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Doing the Right Thing or Doing the Thing Right: Allocating Resources between Marketing Research and Manufacturing

James D. Hess and Marilyn T. Lucas
Management Science
Vol. 50, No. 4, Special Issue on Marketing and Operations Management Interfaces and Coordination (Apr., 2004), pp. 521-526
Published by: INFORMS
Stable URL: http://www.jstor.org/stable/30046090
Page Count: 6
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Doing the Right Thing or Doing the Thing Right: Allocating Resources between Marketing Research and Manufacturing
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Abstract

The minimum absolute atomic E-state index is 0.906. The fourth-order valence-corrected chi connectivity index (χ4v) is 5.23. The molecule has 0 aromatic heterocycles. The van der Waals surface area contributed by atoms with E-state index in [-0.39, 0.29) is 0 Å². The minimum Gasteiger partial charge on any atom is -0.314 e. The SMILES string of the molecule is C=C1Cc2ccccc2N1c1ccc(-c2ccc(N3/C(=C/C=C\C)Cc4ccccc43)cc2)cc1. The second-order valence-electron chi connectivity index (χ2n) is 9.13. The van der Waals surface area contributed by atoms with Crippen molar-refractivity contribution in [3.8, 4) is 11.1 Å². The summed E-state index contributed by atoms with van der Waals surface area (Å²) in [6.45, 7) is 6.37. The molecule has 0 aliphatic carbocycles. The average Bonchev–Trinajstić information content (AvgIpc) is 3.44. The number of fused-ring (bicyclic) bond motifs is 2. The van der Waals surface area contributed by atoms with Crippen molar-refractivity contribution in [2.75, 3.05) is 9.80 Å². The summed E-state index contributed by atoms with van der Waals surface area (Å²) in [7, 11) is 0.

Matching production with sales potential is essential for survival in volatile markets. Manufacturing and marketing managers compete for staff, space, cash, and other assets as they struggle both to determine what and how many products ought to be produced, and to actually produce them. We develop an analytical framework to answer one simple question, "How much marketing research should a firm do when it takes resources away from manufacturing the goods that generate revenue?" To understand the costs and benefits of marketing research, we account for the lost opportunities to produce these goods. Some analytical findings are striking: firms without initial knowledge of their potential customers should allocate one-third of the firm's resources to marketing research. The model suggests a host of issues to be more deeply studied by management scientists.

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